By the close of the 21st century, more than half the people on Earth (and 98% of those living in space) have been voluntarily uplifted. Poverty, crime, starvation, disease, and the death rate have been greatly reduced.
World population has reached 11 billion, but food, health care, education, and wealth are now distributed much more evenly. There are still significant troubles, of course, but all signs point to the continued expansion of peace, prosperity, and happiness.
Nirvana: Our greatest dreams finally realized
Through the first two decades of the 21st century, amazing new discoveries and developments continue to be reported, and for those paying attention, it is clear that the pace of these events is quickening:
- Moore's Law is overrun as silicon-based (VLSI) computer speed and power doubles every 12 months, then every nine months, and by 2012, every six months.
- Between 2010 and 2015, advanced research in nanotechnology results in the creation of the first nanofactories, which quickly revolutionize manufacturing, engineering, medicine, agriculture, and transportation.
- The world economy grows at rates never imagined possible, with low inflation and near full employment. By 2012, the Dow Jones Industrial Average is at 26,000, and by 2016 it has topped 40,000.
- Artificial intelligence finds its way into everyday life in a myriad of places. Internet search engines, home environment monitoring and control, investment planning, education, telecommunications, and transportation management are all made extraordinarily more effective and user-friendly through AI.
- Near-seamless virtual reality is achieved by 2017, turning the entertainment industry, the travel industry, and the nature of social interactions on their heads.
- It is announced in 2019 that all forms of cancer are now completely curable.
(NOTE: The dates used in this scenario are purely speculative and are provided for ease of presentation, not as specific predictions.)
During the next decade, it is impossible for anyone to miss the fact that the world is undergoing historic and momentous changes:
- In 2021, a computer passes the Turing Test. Less than a year later, computers have taken over most of their own programming, research, and development.
- By 2023, the IGN (Intelligent Global Network) has been assigned responsibility in many leading nations for management of major industries, including education, food production and distribution, space exploration and development, and healthcare.
- Overjoyed by the near miraculous improvements in human health, happiness, and fulfillment, governments of 191 out of the 208 member states of the United Nations vote in 2024 to place the IGN in charge of a sovereign world government. Within 18 months, the remaining nations also voluntarily accept the IGN's governing authority.
- Involuntary poverty no longer exists after 2026. Malnutrition and starvation are permanently banished after 2027. Rates for mental illness drop to less than .01%. Crime is almost nonexistent. All around the world, prisons are being torn down and replaced by green space.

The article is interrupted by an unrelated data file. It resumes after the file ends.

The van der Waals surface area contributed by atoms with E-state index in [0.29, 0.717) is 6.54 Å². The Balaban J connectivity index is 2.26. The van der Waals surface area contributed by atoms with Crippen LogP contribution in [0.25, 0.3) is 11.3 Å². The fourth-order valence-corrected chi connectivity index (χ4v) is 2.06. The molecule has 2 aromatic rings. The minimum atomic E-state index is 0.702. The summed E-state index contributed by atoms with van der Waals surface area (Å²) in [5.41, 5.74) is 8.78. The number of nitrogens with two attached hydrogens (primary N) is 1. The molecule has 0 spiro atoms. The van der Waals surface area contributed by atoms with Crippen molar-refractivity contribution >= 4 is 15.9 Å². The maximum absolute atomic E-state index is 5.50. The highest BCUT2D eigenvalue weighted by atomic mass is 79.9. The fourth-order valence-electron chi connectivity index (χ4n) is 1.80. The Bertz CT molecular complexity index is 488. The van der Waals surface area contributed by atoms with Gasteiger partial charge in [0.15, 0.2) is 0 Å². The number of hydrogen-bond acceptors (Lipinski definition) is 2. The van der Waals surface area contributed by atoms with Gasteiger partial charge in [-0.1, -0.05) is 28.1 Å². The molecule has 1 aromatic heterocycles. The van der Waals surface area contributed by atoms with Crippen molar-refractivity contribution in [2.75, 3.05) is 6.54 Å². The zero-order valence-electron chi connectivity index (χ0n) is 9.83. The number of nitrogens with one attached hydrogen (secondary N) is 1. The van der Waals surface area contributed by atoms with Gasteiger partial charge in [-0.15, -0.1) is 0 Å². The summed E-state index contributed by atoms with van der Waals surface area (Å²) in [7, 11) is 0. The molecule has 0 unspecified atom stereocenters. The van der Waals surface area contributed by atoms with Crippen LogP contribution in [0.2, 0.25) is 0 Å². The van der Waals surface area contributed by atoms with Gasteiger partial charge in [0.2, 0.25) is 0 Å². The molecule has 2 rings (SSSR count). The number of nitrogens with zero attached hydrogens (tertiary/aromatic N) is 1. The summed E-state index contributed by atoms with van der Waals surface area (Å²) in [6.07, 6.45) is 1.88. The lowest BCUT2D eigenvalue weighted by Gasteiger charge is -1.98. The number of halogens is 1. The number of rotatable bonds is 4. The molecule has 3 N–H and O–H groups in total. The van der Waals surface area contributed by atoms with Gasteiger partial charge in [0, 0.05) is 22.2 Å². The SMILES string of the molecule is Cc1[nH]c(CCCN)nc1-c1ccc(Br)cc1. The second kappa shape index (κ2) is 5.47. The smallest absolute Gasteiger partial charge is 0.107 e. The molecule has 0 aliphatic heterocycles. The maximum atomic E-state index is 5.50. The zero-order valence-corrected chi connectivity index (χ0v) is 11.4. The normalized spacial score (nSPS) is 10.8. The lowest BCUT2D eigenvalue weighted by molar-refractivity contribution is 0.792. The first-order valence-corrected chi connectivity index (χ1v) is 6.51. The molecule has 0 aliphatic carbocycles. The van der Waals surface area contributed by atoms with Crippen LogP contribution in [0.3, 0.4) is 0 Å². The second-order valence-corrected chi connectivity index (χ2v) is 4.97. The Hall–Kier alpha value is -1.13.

- The last known cases of asthma, cystic fibrosis, epilepsy, and muscular dystrophy are all cured by 2028. In that same year, it is announced that babies will never again suffer from physical or mental handicaps. The IGN can bring every new human to term healthy and whole.
- In 2029, the IGN announces that it has discovered a cure for aging and essentially made it possible for humans to live forever, if they choose to.
- A population explosion on Earth is averted through the establishment of thriving colonies on the Moon, on Mars, and in artificial space habitats. (By the end of the century, robust human habitations will also be found on Europa, Ganymede, Titan, and Callisto, as well as several large asteroids.)
But the most profound change of all is when humans by the millions (and later by the billions) decide to begin living in inner space. They become fully posthuman when their human consciousness, including personality and memory, is uploaded into a superpowerful computer database. Now they can assume any physical shape they desire; they can go anywhere, do anything, and learn everything they want. Theirs is a virtual existence, to be sure, but to them life is every bit as real as it is to those humans still existing in a physical form.
The original physical bodies of posthumans are now expendable. Broken down into their constituent elements, they are used as fertilizer for an Earth once again blooming into Paradise. If a posthuman wishes, for whatever reason, to inhabit a physical body again, s/he can easily have one prepared to specifications, either an exact replica of the body they were born with, or any variation imaginable.
By 2099, only 1.5 billion humans live on the Earth, in a completely sustainable society. Great forests and jungles have been born and flourish again. Species of animals once extinct have been reintroduced into the environment through cloning to take their chances without the threat of annihilation at the hands of man. Our air and water are the cleanest they have been in nearly a millennium. And the first human ship to the stars is ready for launch on New Year's Day, 2100.
So, which will it be? Are we headed for doomsday, heaven on earth, or something in between? No one can tell for sure, of course, but by exercising a special skill unique to humans—imagination—we might learn to see the range of our possible futures, and then deliberately invent the one we want.
This essay is original and was specifically prepared for publication at Future Brief. A brief biography of Mike Treder can be found at our main Commentary page. Recent essays written by Mr. Treder can be found at the Center for Responsible Nanotechnology. He receives e-mail at firstname.lastname@example.org. Other websites are welcome to link to this essay, with proper credit given to Future Brief and Mr. Treder. This page will remain posted on the Internet indefinitely at this web address to provide a stable page for those linking to it.